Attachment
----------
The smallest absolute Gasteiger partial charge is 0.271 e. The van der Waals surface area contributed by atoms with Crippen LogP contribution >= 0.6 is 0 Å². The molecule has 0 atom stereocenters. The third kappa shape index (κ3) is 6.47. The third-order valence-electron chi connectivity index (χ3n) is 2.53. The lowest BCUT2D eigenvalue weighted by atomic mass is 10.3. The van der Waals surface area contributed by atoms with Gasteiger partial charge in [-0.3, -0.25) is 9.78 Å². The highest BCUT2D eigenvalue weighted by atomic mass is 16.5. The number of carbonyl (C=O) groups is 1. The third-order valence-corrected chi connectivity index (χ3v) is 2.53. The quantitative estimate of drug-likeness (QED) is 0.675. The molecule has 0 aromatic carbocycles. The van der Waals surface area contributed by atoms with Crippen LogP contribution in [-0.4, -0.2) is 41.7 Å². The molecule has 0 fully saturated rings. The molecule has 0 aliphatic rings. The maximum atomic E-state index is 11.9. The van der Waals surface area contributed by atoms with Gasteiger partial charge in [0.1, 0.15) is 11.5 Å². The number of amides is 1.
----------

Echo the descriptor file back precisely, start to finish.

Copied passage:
The smallest absolute Gasteiger partial charge is 0.271 e. The van der Waals surface area contributed by atoms with Crippen LogP contribution >= 0.6 is 0 Å². The molecule has 0 atom stereocenters. The third kappa shape index (κ3) is 6.47. The third-order valence-electron chi connectivity index (χ3n) is 2.53. The lowest BCUT2D eigenvalue weighted by atomic mass is 10.3. The van der Waals surface area contributed by atoms with Gasteiger partial charge in [-0.3, -0.25) is 9.78 Å². The highest BCUT2D eigenvalue weighted by atomic mass is 16.5. The number of carbonyl (C=O) groups is 1. The third-order valence-corrected chi connectivity index (χ3v) is 2.53. The quantitative estimate of drug-likeness (QED) is 0.675. The molecule has 0 aromatic carbocycles. The van der Waals surface area contributed by atoms with Crippen LogP contribution in [-0.4, -0.2) is 41.7 Å². The molecule has 0 fully saturated rings. The molecule has 0 aliphatic rings. The maximum atomic E-state index is 11.9. The van der Waals surface area contributed by atoms with Gasteiger partial charge in [0.1, 0.15) is 11.5 Å². The number of amides is 1.